The great part about being a freelance creative is that you get to control your own schedule. The problem with that is, you’re going to be broke for the next few months. At the beginning, you’re supposed to establish yourself as a writer / actor / singer / artist. You can either do that through word of mouth or websites dedicated to connecting businesses with freelancers. And don’t think you can charge a lot right away! Your rates should depend on your experience, so if you’re a newbie, better not be demanding. But I learned later on not to underestimate myself. When you’ve established your portfolio, don’t accept low-paying projects (or free) just for the sake of having a gig.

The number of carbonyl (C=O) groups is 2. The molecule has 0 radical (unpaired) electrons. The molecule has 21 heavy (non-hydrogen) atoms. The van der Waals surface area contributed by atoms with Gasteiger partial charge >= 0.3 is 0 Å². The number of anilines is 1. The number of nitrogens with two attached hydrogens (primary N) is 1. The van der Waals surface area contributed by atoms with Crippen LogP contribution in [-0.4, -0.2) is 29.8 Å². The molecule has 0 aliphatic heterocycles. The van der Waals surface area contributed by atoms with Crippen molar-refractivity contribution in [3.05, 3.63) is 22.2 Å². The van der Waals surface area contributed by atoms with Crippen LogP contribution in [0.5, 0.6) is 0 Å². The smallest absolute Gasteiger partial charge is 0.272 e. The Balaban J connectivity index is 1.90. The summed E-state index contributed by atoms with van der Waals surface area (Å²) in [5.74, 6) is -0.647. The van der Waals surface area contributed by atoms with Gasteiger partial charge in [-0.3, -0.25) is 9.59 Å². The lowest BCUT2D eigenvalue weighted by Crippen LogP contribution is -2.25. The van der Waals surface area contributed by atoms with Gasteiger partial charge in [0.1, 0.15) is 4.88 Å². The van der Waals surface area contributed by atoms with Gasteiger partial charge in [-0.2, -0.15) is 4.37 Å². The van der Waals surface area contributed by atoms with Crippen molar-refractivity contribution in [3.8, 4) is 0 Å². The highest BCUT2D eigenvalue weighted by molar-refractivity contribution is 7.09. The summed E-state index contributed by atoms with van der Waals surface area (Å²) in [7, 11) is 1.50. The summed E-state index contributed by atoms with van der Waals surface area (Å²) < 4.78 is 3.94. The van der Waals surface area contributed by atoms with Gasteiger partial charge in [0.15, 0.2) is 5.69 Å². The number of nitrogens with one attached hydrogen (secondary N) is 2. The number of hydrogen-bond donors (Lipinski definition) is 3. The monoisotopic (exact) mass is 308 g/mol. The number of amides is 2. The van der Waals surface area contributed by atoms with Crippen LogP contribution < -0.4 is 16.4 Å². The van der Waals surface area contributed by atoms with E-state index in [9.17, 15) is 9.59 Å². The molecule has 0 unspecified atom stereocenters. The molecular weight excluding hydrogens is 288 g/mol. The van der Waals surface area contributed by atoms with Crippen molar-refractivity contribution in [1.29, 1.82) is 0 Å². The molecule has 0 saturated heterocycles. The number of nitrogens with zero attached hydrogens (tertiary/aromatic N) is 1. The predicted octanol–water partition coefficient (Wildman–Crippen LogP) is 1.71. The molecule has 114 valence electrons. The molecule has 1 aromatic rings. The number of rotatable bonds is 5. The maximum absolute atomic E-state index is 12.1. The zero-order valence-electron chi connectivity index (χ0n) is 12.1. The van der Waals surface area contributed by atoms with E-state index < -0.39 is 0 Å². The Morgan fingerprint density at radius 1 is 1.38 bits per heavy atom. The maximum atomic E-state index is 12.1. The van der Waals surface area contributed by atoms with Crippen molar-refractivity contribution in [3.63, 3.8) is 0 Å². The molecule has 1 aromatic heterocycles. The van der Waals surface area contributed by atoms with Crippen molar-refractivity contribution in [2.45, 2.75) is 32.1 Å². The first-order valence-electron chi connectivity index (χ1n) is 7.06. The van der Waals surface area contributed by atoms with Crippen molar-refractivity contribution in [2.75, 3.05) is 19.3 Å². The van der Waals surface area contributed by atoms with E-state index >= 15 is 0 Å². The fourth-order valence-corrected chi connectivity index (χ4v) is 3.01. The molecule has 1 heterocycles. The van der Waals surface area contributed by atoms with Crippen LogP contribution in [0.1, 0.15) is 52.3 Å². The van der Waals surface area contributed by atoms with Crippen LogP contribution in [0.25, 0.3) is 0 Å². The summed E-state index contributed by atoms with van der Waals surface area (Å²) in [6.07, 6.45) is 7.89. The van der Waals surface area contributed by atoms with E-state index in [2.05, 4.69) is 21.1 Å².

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4. You have friends or contacts who can support you

The most important thing to a creative is his contacts. The more friends you have, the higher your chance to getting a paying gig. Make sure to explain you’re doing this for a living to avoid “presyong kaibigan” (or a discount given to friends). But if you don’t have a portfolio, better take on pro bono works at first so you have something to show to future clients. I remember applying at Star without knowing anyone inside. As I gained more friends in publishing, it was easier for me to write and contribute to other spaces. It wouldn’t have happened if I didn’t go out of my way to make friends with people. One of the best ways to expand your network is to join groups or like-minded people. You can learn from them and you might even score a gig or two!

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3. You’re willing to work harder and exert extra effort